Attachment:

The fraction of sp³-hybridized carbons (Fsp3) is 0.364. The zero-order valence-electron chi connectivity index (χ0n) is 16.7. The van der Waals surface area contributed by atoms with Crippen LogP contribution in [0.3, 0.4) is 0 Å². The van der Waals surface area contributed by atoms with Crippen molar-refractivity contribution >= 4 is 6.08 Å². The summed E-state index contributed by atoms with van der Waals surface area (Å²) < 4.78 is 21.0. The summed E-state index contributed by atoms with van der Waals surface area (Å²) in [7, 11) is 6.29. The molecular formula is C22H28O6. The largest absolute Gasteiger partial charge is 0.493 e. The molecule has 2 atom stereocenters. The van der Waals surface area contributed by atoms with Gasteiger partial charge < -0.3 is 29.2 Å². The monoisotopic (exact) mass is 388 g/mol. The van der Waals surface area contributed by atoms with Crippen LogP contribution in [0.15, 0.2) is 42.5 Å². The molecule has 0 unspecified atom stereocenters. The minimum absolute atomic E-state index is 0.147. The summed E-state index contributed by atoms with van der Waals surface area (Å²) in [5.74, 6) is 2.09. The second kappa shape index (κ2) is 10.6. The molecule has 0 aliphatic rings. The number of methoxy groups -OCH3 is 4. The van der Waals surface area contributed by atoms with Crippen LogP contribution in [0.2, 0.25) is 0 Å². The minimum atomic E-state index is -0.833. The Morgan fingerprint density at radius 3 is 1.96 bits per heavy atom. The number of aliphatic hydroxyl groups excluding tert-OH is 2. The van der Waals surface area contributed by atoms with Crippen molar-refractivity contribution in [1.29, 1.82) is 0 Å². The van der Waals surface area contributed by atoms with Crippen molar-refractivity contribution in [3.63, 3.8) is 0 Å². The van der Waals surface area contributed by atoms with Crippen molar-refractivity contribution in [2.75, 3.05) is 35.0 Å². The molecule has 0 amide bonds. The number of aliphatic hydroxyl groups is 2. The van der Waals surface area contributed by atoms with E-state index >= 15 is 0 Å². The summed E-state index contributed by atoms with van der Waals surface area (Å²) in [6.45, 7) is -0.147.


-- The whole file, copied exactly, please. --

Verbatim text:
The fraction of sp³-hybridized carbons (Fsp3) is 0.364. The zero-order valence-electron chi connectivity index (χ0n) is 16.7. The van der Waals surface area contributed by atoms with Crippen LogP contribution in [0.3, 0.4) is 0 Å². The van der Waals surface area contributed by atoms with Crippen molar-refractivity contribution >= 4 is 6.08 Å². The summed E-state index contributed by atoms with van der Waals surface area (Å²) < 4.78 is 21.0. The summed E-state index contributed by atoms with van der Waals surface area (Å²) in [7, 11) is 6.29. The molecular formula is C22H28O6. The largest absolute Gasteiger partial charge is 0.493 e. The molecule has 2 atom stereocenters. The van der Waals surface area contributed by atoms with Gasteiger partial charge < -0.3 is 29.2 Å². The monoisotopic (exact) mass is 388 g/mol. The van der Waals surface area contributed by atoms with Crippen LogP contribution in [0.15, 0.2) is 42.5 Å². The molecule has 0 unspecified atom stereocenters. The minimum absolute atomic E-state index is 0.147. The summed E-state index contributed by atoms with van der Waals surface area (Å²) in [5.74, 6) is 2.09. The second kappa shape index (κ2) is 10.6. The molecule has 0 aliphatic rings. The number of methoxy groups -OCH3 is 4. The van der Waals surface area contributed by atoms with Crippen LogP contribution in [0.2, 0.25) is 0 Å². The minimum atomic E-state index is -0.833. The Morgan fingerprint density at radius 3 is 1.96 bits per heavy atom. The number of aliphatic hydroxyl groups excluding tert-OH is 2. The van der Waals surface area contributed by atoms with Crippen molar-refractivity contribution in [1.29, 1.82) is 0 Å². The van der Waals surface area contributed by atoms with Crippen molar-refractivity contribution in [3.63, 3.8) is 0 Å². The van der Waals surface area contributed by atoms with Crippen molar-refractivity contribution in [2.75, 3.05) is 35.0 Å². The molecule has 0 amide bonds. The number of aliphatic hydroxyl groups is 2. The van der Waals surface area contributed by atoms with E-state index >= 15 is 0 Å². The summed E-state index contributed by atoms with van der Waals surface area (Å²) in [6.45, 7) is -0.147.